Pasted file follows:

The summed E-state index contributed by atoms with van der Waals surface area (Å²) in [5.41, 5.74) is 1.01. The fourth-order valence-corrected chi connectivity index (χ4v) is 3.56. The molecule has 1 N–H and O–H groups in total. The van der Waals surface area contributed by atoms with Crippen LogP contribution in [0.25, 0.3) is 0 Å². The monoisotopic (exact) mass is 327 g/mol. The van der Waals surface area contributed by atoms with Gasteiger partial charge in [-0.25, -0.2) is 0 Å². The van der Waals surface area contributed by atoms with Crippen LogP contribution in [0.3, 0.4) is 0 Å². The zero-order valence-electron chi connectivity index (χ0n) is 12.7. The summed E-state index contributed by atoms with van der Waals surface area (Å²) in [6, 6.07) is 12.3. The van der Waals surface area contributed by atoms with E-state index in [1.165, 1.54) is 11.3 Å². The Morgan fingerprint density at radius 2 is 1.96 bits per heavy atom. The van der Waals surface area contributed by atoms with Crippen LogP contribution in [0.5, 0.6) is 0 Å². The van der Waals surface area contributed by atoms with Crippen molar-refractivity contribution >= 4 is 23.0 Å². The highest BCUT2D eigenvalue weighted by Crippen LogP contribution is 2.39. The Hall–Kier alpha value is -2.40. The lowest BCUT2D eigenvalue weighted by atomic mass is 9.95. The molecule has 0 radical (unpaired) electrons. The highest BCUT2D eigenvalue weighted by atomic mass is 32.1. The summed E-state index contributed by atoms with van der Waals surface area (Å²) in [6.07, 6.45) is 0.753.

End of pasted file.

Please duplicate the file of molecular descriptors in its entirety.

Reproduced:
The summed E-state index contributed by atoms with van der Waals surface area (Å²) in [5.41, 5.74) is 1.01. The fourth-order valence-corrected chi connectivity index (χ4v) is 3.56. The molecule has 1 N–H and O–H groups in total. The van der Waals surface area contributed by atoms with Crippen LogP contribution in [0.25, 0.3) is 0 Å². The monoisotopic (exact) mass is 327 g/mol. The van der Waals surface area contributed by atoms with Gasteiger partial charge in [-0.25, -0.2) is 0 Å². The van der Waals surface area contributed by atoms with Crippen LogP contribution in [0.3, 0.4) is 0 Å². The zero-order valence-electron chi connectivity index (χ0n) is 12.7. The summed E-state index contributed by atoms with van der Waals surface area (Å²) in [6, 6.07) is 12.3. The van der Waals surface area contributed by atoms with E-state index in [1.165, 1.54) is 11.3 Å². The Morgan fingerprint density at radius 2 is 1.96 bits per heavy atom. The van der Waals surface area contributed by atoms with Crippen LogP contribution in [0.5, 0.6) is 0 Å². The van der Waals surface area contributed by atoms with Crippen molar-refractivity contribution >= 4 is 23.0 Å². The highest BCUT2D eigenvalue weighted by Crippen LogP contribution is 2.39. The Hall–Kier alpha value is -2.40. The lowest BCUT2D eigenvalue weighted by atomic mass is 9.95. The molecule has 0 radical (unpaired) electrons. The highest BCUT2D eigenvalue weighted by atomic mass is 32.1. The summed E-state index contributed by atoms with van der Waals surface area (Å²) in [6.07, 6.45) is 0.753.